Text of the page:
Working with the David Suzuki Foundation’s Homegrown National Park Project an outdoor screening of “Project Wild Thing” attracted an audience of almost one thousand and on a beautiful evening in early August twenty families spent the night camping at Fort York as part of the first Homegrown Jamboree. In partnership with Fresh Air Cinema, and sponsored by Scotiabank, additional free outdoor movie screenings continued on Tuesday evenings throughout August.

Following stops in cities such as Dublin, London, Helsinki, and Milan, and before moving on to Rome, Moscow, and Stockholm, Taste of Toronto landed at Fort York as the first North American stop for the international restaurant festival. The event brought thousands down to Fort York to sample food from some of the city’s best chefs, restaurants, and exhibitors. The fort was open for visitors to enjoy throughout the festival and the Fort York Guard figured prominently.

After beginning our season with Canada Day and hosting the Afghanistan Memorial Vigil, our core programming continued throughout the summer. On Simcoe Day we again partnered with the Ontario Black History Society to mark Emancipation Day and the role of our first Lieutenant-Governor in gaining freedom for Black people in Ontario.

Showing no signs of letting up, our events and programs will continue throughout the remainder of 2014. Next up is the On Common Ground Festival on September 20-21 and our Great War Food Symposium on September 28. We hope everyone marks October 4 in their calendars for Nuit Blanche when Fort York will play a key role as one of the curated zones for contemporary art installations. The entire site, including the new Visitor Centre, will be brought to life throughout the night.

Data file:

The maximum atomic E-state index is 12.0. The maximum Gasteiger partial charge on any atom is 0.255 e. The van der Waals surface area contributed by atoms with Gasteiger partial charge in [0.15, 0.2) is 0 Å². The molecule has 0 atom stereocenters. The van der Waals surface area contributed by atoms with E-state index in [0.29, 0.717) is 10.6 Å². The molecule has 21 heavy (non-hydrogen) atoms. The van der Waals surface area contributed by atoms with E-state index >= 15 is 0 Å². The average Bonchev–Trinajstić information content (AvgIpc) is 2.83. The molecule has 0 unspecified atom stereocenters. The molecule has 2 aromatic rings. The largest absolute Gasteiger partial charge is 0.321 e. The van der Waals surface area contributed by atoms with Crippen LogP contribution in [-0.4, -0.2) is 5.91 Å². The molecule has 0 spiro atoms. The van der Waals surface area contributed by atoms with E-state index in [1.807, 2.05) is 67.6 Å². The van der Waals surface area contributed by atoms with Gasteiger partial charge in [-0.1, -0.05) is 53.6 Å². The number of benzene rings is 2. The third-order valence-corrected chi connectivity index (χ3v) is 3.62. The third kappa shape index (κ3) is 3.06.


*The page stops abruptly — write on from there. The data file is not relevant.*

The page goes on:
The construction of our Visitor Centre is nearing completion with the grand opening celebration coming up September 20-21, noon to 7 pm daily, alongside our On Common Ground Festival. The official ribbon cutting will take place at 2 pm on Friday, September 19, and the building and exhibits will be open and free throughout the rest of the weekend. Inaugural exhibits are focussed on the Great War and will draw from the City of Toronto’s collection of artifacts, archives, and fine art. Other components will include Charles Pachter’s 1812: The Art of War Series and An Act of Timing, an art installation by Nestor Kruger that transforms Woodrow Wilson’s 1918 Fourteen Points speech to Congress into a large, non-repeating, geometric wall pattern.

The opening of the new Visitor Centre marks a major shift in how visitors will arrive and begin their Fort York experience. While the new building will officially open in September, a significant amount of work in and around the site will be completed over the fall and spring. This includes important landscaping, including demolition of the Garrison Road bridge and reworking our parking lots, and the development of permanent exhibits within the Visitor Centre and elsewhere on-site. We appreciate everyone’s patience as we welcome change in the months ahead.


Manager's Report (spring 2014)

by David O’Hara, Site Manager

Having reached the 90% mark, construction of the Fort York Visitor Centre is moving along nicely with full completion scheduled for early July. Now that all of the horizontal weathered steel panels are in place, the vertical weathered steel panels and exterior channel glass, which form the main façade of the building, will be installed over the next month.